Facilities and equipment for research and teaching
The Biology Department, located in the Cathy '83 and Marc '81 Lasry Center for Bioscience building, houses an autoclave and dish room as well as facilities supporting both teaching and research activities. These include:
- a dark room equipped with a UV transilluminator, gel documentation system and phosphorimager
- molecular biology equipment including a Qubit fluorometer, Nanodrop spectrophotometer and MX300P real-time-PCR machine
- an image analysis facility housing a Nikon Eclipse e600 compound microscope with fluorescence and DIC capability, a SPOT RT Slider digital camera and Nikon SMZ stereo microscope
- 4° C and 37° C walk-in environmental chambers
Additionally, the Biology Department owns an array of laboratory and field equipment available for both teaching and research activities, including the following:
- BioRad C1000 and MJ Research PTC 200 thermal cyclers
- Fuji FLA4000 imager
- Fuji FLA 7000 Phosphorimager
- Shimadzu UV-1550 PC spectrophotometer
- A collection of ThermoElectron 4001 Genysis 20 digital spectrophotometers
- Sorval RC6, RC-5C and RC-5B high speed centrifuges
- Sorval Legend Micro17 and Galaxy 14D microfuge collections
- Percival I-30 algae growth chamber
- Chlorophyll and Walz PAM-2500 fluorometers
- Backpack electroshocker
- Savant SC1100 SpeedVac
- Collections of Canon and Panasonic still and video cameras for use in animal behavior studies
- Shared minus 80°C freezers
- An extensive collection of small laboratory and field equipment used in teaching as well as in undergraduate and graduate student research (including analytical balances, digital and dial calipers, Hewlett Packard and Mac laptop computers, electrophoresis apparatus, hand-held GPS units, incubators, heat and stir plates, microscopes, oscilloscopes and arbitrary function generators, pipettors and pipet aids, shakers, vortexers, and waterbaths.)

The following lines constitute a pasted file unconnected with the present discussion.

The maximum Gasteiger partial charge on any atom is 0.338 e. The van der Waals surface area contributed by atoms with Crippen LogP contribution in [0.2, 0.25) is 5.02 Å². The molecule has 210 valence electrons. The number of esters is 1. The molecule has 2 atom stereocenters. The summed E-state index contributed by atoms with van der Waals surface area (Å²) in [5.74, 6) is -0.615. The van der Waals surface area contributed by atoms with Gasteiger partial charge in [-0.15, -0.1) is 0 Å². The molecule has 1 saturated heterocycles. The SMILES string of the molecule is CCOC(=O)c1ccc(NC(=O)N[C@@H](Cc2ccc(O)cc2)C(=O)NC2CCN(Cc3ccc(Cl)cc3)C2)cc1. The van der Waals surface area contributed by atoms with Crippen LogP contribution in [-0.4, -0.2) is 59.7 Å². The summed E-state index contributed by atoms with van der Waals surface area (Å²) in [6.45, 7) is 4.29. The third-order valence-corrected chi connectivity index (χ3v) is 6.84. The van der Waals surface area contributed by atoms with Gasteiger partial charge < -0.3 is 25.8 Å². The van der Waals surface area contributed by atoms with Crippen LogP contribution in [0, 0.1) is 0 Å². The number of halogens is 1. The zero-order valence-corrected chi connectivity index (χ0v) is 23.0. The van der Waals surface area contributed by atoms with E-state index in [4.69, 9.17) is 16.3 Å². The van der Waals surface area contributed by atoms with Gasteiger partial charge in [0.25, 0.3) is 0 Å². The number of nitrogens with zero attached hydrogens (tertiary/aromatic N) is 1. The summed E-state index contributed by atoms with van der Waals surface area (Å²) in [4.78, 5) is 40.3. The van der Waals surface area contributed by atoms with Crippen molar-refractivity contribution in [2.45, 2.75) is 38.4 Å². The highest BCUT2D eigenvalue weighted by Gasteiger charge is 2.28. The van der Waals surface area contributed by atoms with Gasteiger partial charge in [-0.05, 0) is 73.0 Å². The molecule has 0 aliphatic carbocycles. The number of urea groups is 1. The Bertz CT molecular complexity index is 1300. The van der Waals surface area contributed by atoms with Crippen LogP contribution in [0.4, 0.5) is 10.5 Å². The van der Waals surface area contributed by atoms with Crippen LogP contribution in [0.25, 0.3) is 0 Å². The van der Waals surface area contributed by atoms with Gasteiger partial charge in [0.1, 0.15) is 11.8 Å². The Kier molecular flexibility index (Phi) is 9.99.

Biology also has access to a variety of equipment held in the Sackler Science Center and to a 48-node Linux-based parallel computing cluster housed in the ITS server room (Carlson Hall).
Support for equipment purchases has come (in part) from two National Science Foundation Major Research Instrumentation Awards (supporting the image analysis facility and computing cluster) and grants from the W. M. Keck Foundation and the Sherman Fairchild Foundation.
Lasry Center for Bioscience - a leader in environmental architecture
Clark's Cathy '83 and Marc '81 Lasry Center for Bioscience is a 50,000 square-foot, state-of-the-art facility that is home for Clark's Biology Department. View a slide show of our state-of-the-art Lasry Biosciences Building.
In fall 2007, the Lasry Center received a LEED Gold Certification from the Leadership in Energy and Environmental Design Green Building Rating System. The Lasry Center is the first building in Worcester to receive the LEED Gold certification. The LEED Gold is the nationally accepted benchmark for the design, construction and operation of high-performance green buildings. LEED promotes a whole-building approach to sustainability by recognizing performance in five key areas of human and environmental health:
- sustainable site development
- water savings
- energy efficiency
- materials selection
- indoor environmental quality.
Blending science, beauty and community
Designed by Tsoi/Kobus and Associates of Cambridge, Mass., the Lasry Center for Bioscience includes two classrooms, seven teaching labs and 12 research labs, 14 faculty offices, two conference rooms and three lounge spaces. It also includes am imaging facility, dark room and many lab-support spaces that allow for more shared equipment. But the facility is not your typical science building. Light fills the laboratories and classrooms and floods the dramatic atrium lobby through banks of windows. Accents in warm wood and the greens, blues and yellows on the walls give visitors a welcome feeling as they enter.
Throughout the building, there are sitting areas with soft chairs, tables and whiteboards to give students a place to work and collaborate. The building, including the front lawn, is also wireless, making it easier for students to work in the building.
Art meets Science
Sixteen Clark art students in art professor Elli Crocker's Drawing the Body class created a biology-inspired mural which now hangs in the Lasry Center. The students each designed four 12-by-12-inch tiles that, when placed together, make up one large 8-by-8-foot square. These super-enlarged interior images of the human body depict red blood cells, white blood cells, brain neurons and skeletal muscle fiber.